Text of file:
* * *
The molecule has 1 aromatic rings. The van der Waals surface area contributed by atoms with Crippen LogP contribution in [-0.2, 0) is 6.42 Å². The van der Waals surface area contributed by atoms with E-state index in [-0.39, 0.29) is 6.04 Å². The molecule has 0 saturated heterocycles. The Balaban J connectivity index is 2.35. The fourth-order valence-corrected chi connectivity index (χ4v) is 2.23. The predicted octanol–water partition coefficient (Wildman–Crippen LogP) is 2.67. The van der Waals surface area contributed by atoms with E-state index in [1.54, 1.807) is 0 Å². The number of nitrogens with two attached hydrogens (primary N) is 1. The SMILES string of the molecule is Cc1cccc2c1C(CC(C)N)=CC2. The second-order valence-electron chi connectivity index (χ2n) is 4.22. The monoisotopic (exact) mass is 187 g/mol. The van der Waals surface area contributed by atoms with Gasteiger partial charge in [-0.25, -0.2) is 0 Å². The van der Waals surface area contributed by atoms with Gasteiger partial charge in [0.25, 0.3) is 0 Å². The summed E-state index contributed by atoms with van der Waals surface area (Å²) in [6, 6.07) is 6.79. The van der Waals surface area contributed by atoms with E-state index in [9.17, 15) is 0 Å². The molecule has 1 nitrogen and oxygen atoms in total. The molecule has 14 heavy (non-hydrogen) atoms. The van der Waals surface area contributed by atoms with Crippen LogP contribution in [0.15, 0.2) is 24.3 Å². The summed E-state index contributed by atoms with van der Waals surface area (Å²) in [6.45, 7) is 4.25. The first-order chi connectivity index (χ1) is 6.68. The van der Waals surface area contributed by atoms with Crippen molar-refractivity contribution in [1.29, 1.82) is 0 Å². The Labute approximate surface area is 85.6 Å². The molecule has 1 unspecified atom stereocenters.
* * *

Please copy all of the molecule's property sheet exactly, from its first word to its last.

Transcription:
The molecule has 1 aromatic rings. The van der Waals surface area contributed by atoms with Crippen LogP contribution in [-0.2, 0) is 6.42 Å². The van der Waals surface area contributed by atoms with E-state index in [-0.39, 0.29) is 6.04 Å². The molecule has 0 saturated heterocycles. The Balaban J connectivity index is 2.35. The fourth-order valence-corrected chi connectivity index (χ4v) is 2.23. The predicted octanol–water partition coefficient (Wildman–Crippen LogP) is 2.67. The van der Waals surface area contributed by atoms with E-state index in [1.54, 1.807) is 0 Å². The number of nitrogens with two attached hydrogens (primary N) is 1. The SMILES string of the molecule is Cc1cccc2c1C(CC(C)N)=CC2. The second-order valence-electron chi connectivity index (χ2n) is 4.22. The monoisotopic (exact) mass is 187 g/mol. The van der Waals surface area contributed by atoms with Gasteiger partial charge in [-0.25, -0.2) is 0 Å². The van der Waals surface area contributed by atoms with Gasteiger partial charge in [0.25, 0.3) is 0 Å². The summed E-state index contributed by atoms with van der Waals surface area (Å²) in [6, 6.07) is 6.79. The van der Waals surface area contributed by atoms with E-state index in [9.17, 15) is 0 Å². The molecule has 1 nitrogen and oxygen atoms in total. The molecule has 14 heavy (non-hydrogen) atoms. The van der Waals surface area contributed by atoms with Crippen LogP contribution in [0.15, 0.2) is 24.3 Å². The summed E-state index contributed by atoms with van der Waals surface area (Å²) in [6.45, 7) is 4.25. The first-order chi connectivity index (χ1) is 6.68. The van der Waals surface area contributed by atoms with Crippen molar-refractivity contribution in [1.29, 1.82) is 0 Å². The Labute approximate surface area is 85.6 Å². The molecule has 1 unspecified atom stereocenters.